When I was thirteen, two lines in a novel changed my life.
Thirteen is a tough age. It’s a time of feeling awkward and ugly, unsure of the world and everything in it. It’s hard enough to make sense of the world, let alone make sense of yourself.
Leaving the house to go to school each morning often felt like going off to the wars. Every advance to maturity that I made was a hard-fought battle, facing down foes real or imagined, like making my way through a thick fog with no roadmap.
On top of the usual adolescent angst, my life was made turbulent by a hypercritical atheist father who resented my embrace of Christianity.
Thankfully, thirteen was a long time ago.
How did I make it though, I sometimes wonder.
A big part was my faith, the sure knowledge of the Rock I could stand upon, no matter how stormy life became. Fights with friends and arguments with my father all were bearable when I clung to the love of Christ.
There were moments of light, found sometimes in the pages of Scripture or a joke shared over pizza with a friend. Or the bracing chill of cold air on my face on the ice skating rink. Or the endless marathon games of Spades played late on Saturday nights.
But one day stands out vividly as the day some of the fog lifted.
Some years earlier I had bought a book at a garage sale. It was called Hope of Earth, a novel written in the forties. At the age of nine, I didn’t find it interesting. I couldn’t relate to the newly married heroine. And there was some talk of God I just didn’t get.
At thirteen, I gave it another try.
It changed my life.
Two lines still stand out.
You can’t please a man who is not pleased with himself.
Nothing you can say can change the truth.
The first gave me an insight into my father like a laser cutting through steel. In an instant I understood why nothing I did was ever good enough, or ever would be.
He wasn’t pleased with himself. So nothing would ever please him.
Like a rock rolling off my soul, I was free from feeling I had to live up to what my father demanded.
The second line gave me a way to respond when my father, harnessing all his scientific knowledge, attempted to prove to me that religion is a farce and only stupid people would believe in God.
I might not have an answer for him, but nothing he could say could change the truth.
Those two lines, added to my faith, provided a touchstone as I navigated the next several years, and beyond. I sometimes wonder what would have happened if I had not stumbled on them. Would I have spent years trying to please someone who couldn’t be pleased? Would my faith have crumbled under my father’s attacks?
(Possibly not: my stubbornness might have seen me through. But that’s a topic for another post.)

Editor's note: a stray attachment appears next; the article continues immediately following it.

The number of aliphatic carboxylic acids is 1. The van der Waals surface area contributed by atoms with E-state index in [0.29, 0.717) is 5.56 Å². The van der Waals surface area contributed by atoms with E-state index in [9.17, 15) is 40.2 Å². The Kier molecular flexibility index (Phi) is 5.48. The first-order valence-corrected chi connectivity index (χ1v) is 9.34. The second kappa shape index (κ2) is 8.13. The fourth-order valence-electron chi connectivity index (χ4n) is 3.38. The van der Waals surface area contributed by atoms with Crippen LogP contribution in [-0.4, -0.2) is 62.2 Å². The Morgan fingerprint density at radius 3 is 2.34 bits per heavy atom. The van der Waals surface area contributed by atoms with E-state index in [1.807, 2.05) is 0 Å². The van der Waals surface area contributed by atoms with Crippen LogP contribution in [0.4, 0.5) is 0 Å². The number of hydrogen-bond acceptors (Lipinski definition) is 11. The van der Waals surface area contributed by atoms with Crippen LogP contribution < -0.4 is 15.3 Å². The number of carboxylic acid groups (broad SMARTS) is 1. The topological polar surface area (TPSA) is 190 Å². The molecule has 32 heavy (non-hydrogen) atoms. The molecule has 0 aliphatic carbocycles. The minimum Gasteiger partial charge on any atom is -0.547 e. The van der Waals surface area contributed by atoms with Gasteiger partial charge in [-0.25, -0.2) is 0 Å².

Those two lines show the power of literature, the power that fiction can play in our lives.
Which leads me to ponder other reasons that Christian art, especially literature, matters.
My own example shows how literature holds a mirror up to us, and shows up ourselves and others in ways we hadn’t seen before. We gain a new perspective, a new understanding of ourselves and others.
This new perspective can also teach us much.
Without naming them as such, Christian literature can show worth of Christian values like honesty, self-sacrifice or faithfulness. Or it can show the cost of ignoring these.
Literature can also explore the unintended consequences of well-meaning actions, such as when in the name of “love” or “family” people pursue morally questionable paths.
Taken further, literature can play out scenarios where characters commit actions that look good on the surface, but in fact have evil consequences. Or the reverse: the actions appear evil on the surface, but when seen from another point of view, aren’t. Or at least they are understandable and call for compassion, not scorn.
In our so very divided world, fiction can become a more neutral ground to explore ideas and their consequences. We can live vicariously through the characters we read about, following them as they make choice we’d be too afraid to make, groaning in their failures, cheering their victories.
Just as the beauty of a painting can touch our souls, the images we create with our words can help us, for a moment, encounter some of what we’ve lost in our busyness, materialism and the distractions of social media and other amusements.
Those word pictures, then, can be used to dig up the rocks from the hard soil of hearts hardened in our postmodern world, readying them to receive the living water that quenches thirst for all eternity.